Case report of stem cell therapy in child didn’t meet “ethical standards,” says journal

A journal has retracted a recent case report about a stem cell therapy in a child with cerebral palsy, after discovering the study failed to meet “ethical standards.”

According to the journal, Regenerative Medicine, the ethical issue is that the authors failed to report the case to the Ministry of Health, Labor and Welfare of Japan, which violates the country’s guidelines for conducting stem cell research. Unfortunately, we don’t know much more than that about what happened.

Laura Dormer, editorial director of Future Science Group, which publishes Regenerative Medicine, explained that the paper’s first author, Masato Kantake, requested the retraction because:

…the officers of the Ministry of Health, Labor and Welfare of Japan pointed out that the following sentence in the article was false because the case was not reported to the Ministry following the guideline: “All procedures were performed following the guidelines on clinical research using human stem cells as set by the Ministry of Health, Labor and Welfare of Japan”.

Dormer added that “our understanding is that they failed to report the case to the ministry:”

we weren’t under the impression that the study itself had been conducted in an unethical manner, but just that the original statement was inaccurate.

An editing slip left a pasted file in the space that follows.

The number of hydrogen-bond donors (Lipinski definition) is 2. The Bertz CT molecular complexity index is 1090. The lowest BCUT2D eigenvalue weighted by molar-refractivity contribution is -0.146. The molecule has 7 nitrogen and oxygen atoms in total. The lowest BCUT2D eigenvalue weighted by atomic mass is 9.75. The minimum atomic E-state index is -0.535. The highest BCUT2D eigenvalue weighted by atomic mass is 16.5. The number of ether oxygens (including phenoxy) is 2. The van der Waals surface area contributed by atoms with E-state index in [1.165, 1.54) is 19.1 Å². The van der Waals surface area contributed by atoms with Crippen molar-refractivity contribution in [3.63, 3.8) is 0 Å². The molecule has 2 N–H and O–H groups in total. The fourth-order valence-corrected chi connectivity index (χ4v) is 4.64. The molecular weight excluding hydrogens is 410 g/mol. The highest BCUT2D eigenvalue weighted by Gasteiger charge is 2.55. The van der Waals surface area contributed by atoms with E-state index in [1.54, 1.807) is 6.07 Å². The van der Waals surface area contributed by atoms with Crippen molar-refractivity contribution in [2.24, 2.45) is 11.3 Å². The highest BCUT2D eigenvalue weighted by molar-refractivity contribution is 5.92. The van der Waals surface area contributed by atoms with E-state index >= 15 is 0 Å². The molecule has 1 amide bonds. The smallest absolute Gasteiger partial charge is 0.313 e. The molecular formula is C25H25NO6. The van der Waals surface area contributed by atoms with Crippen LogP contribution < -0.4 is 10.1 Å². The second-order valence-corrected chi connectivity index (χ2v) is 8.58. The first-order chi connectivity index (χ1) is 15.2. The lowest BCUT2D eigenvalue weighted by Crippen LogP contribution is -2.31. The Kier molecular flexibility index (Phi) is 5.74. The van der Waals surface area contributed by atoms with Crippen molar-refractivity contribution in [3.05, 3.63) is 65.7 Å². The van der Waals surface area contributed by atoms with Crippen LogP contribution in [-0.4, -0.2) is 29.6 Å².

Kantake, who works in the Department of Pediatrics and Adolescent Medicine at Juntendo University, declined to comment.

Dormer told us that Kantake’s institution, Juntendo University, investigated the ethical concern and concluded  “it was reasonable to request a retraction, which was accepted by the authors.” We contacted the university to confirm the nature of the concern but have not heard back.

The Ministry guidelines on stem cell research, which went into effect in November 2010, stipulate that scientists must report their clinical stem cell work to the Minister.

Here’s the retraction notice, published in September, for “Transplantation of allogeneic adipose-derived mesenchymal stem cells in a cerebral palsy patient:”

Since the following case report was found not to meet the ethical standards of Juntendo University, as previously stated by the authors, the article has been retracted from Regenerative Medicine: Kantake M, Hirano A, Sano M, Urushihata N, Tanemura H, Oki K, Suzaki E. Transplantation of allogeneic adipose-derived mesenchymal stem cells in a cerebral palsy patient. Regenerative Medicine doi:10.2217/rme-2017-0043 (2017) (Epub ahead of print). The authors and editors of Regenerative Medicine regret any negative consequences this publication might have caused in the scientific and medical communities.

The notice — but not the paper — has been indexed by Clarivate Analytics’ Web of Science.

According to the report, published in June 2017, Kantake and his co-authors tested the safety and effectiveness of stem cell therapy in a child with cerebral palsy. The patient received six infusions of the treatment, known as allogeneic human adipose-derived mesenchymal cells.

Dormer relayed another potential concern with the report:

While the article was clearly classified as a case report on each page of the article and within the manuscript, there were also some concerns with regard to specific language used at specific points of the manuscript. An example of this was usage of the term “in this study”. While intended to imply this case study, it was felt that this language could suggest to readers that this piece was a research article, instead of a case report.

Hat tip: Rolf Degen

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